Director: James Cameron
Writer: James Cameron, Rick Jaffa, and Amanda Silver
Stars: Sam Worthington, Zoe Saldana, Sigourney Weaver
Synopsis: Jake Sully lives with his newfound family formed on the extrasolar moon Pandora. Once a familiar threat returns to finish what was previously started, Jake must work with Neytiri and the army of the Na’vi race to protect their home.
While there’s a lacking narrative infrastructure, containing occasionally clunky dialogue and repetitive story exposition, James Cameron’s sequel to the 2009 box-office hit, Avatar: The Way of Water, is easily worth the thirteen-year wait. It is a visually arresting and immersive spectacle that pulls you into the depths of Pandora’s deep blue sea, making that lengthy three-hour runtime easily fly by.
Not only is James Cameron known for delivering great spectacles in the past, but delivering great world-building, even if the film in question has minor or plentiful flaws. In other words, I consider him an explorer – a filmmaker who branches out into the depths of cinema to create visually immersive tales. Cameron wields more than a camera in his backpack of cinematic serendipity; there’s a hammer to construct the awe-inspiring sets, binoculars for which he searches for the great beyond of visual presentation, and some paint to cover the atmosphere and setting with mesmerizing distinctiveness. It is pretty difficult to bet against the sixty-eight-year-old director when he has proven from time to time that when it comes to spectacle – what makes audiences around the world run to their local cinema – he’s one of the best. From Terminator (both the original and Judgement Day) to Titanic (which I admire more than I enjoy), Cameron has blessed us with plenty of cinematic moments and constructions that have stayed with us since their release, each time reimagining what grand scale high-budget blockbusters could do.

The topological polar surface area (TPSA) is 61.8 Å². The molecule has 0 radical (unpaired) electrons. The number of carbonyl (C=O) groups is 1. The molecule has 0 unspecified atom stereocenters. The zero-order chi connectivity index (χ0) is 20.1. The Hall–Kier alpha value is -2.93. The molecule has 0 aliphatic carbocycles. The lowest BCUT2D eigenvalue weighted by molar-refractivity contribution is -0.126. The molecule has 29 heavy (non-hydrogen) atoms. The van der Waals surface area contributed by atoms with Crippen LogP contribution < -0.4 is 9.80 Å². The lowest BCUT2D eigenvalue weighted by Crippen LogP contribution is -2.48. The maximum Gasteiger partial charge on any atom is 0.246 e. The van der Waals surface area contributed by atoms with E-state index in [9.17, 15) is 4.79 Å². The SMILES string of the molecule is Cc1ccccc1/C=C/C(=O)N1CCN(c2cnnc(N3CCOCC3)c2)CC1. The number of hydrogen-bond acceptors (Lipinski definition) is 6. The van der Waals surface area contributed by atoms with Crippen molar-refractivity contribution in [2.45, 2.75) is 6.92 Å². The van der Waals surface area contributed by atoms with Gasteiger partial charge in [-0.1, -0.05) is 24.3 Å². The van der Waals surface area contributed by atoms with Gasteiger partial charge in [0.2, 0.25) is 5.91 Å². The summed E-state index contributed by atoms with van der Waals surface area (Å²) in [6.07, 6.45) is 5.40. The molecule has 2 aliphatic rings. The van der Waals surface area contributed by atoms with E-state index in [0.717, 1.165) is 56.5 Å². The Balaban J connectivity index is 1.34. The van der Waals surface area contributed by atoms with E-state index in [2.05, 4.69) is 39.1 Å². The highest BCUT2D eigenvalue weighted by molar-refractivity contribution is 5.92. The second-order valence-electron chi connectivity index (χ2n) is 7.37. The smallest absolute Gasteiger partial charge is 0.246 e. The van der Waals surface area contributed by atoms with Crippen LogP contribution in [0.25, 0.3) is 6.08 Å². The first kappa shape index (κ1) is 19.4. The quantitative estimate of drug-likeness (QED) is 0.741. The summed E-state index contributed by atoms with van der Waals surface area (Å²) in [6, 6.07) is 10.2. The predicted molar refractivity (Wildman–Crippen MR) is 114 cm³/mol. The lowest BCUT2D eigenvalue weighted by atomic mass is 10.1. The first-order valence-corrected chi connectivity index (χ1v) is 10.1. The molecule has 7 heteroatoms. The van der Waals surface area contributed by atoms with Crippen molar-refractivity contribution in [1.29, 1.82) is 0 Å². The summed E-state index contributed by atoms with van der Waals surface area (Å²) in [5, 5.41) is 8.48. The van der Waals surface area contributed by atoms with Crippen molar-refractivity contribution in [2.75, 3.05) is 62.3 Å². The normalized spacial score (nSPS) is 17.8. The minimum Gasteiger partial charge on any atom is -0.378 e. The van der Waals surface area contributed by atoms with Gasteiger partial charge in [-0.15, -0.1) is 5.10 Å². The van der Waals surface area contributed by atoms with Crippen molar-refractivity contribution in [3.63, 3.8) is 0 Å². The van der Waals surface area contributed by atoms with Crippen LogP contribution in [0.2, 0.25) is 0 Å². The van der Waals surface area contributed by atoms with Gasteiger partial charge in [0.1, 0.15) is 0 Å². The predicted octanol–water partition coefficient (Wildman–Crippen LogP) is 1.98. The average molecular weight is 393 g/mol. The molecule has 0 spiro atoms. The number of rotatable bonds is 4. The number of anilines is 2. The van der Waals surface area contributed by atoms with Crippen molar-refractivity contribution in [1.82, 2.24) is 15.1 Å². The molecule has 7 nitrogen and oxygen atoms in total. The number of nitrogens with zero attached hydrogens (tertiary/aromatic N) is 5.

That’s why I respect him; he takes his time trying to find something we have never seen before in the vast cinematic landscape through his exploration of nature and technological advancements, even if the project doesn’t end up working altogether. One of his most significant achievements (which, redundantly, I personally call it a “miscue” or “unfulfillment”) is the 2009 global box-office smash, Avatar – a film that tested the possibilities of the third dimension phenomenon. In my opinion, showing a movie in 3D is a gimmick; it is done more for the “fun rollercoaster ride” aspect of a cinematic venture rather than a storytelling mechanism. Distilled laughter fills the screen when everyone puts on their third-dimension glasses. While Avatar ultimately lacks a proper screenplay and cohesive narrative structure, it is an impressive picture, at least regarding its technological aesthetics. It demonstrates the possibilities of what 3D can do (like Alfonso Cuarón did with Gravity) and the growth of visual effects and specialized advancements. Everyone was hooked; every single person on earth (an exaggeration, but “somewhat” true) watched that film when it was first released. It was a global phenomenon. This brings us to the long-awaited sequel, Avatar: The Way of Water, thirteen years later. Not only was it worth the wait, but it easily surpassed the original while still, lamentably, containing the array of narrative drawbacks we saw in the first installment that somewhat hurt its cinematic experience.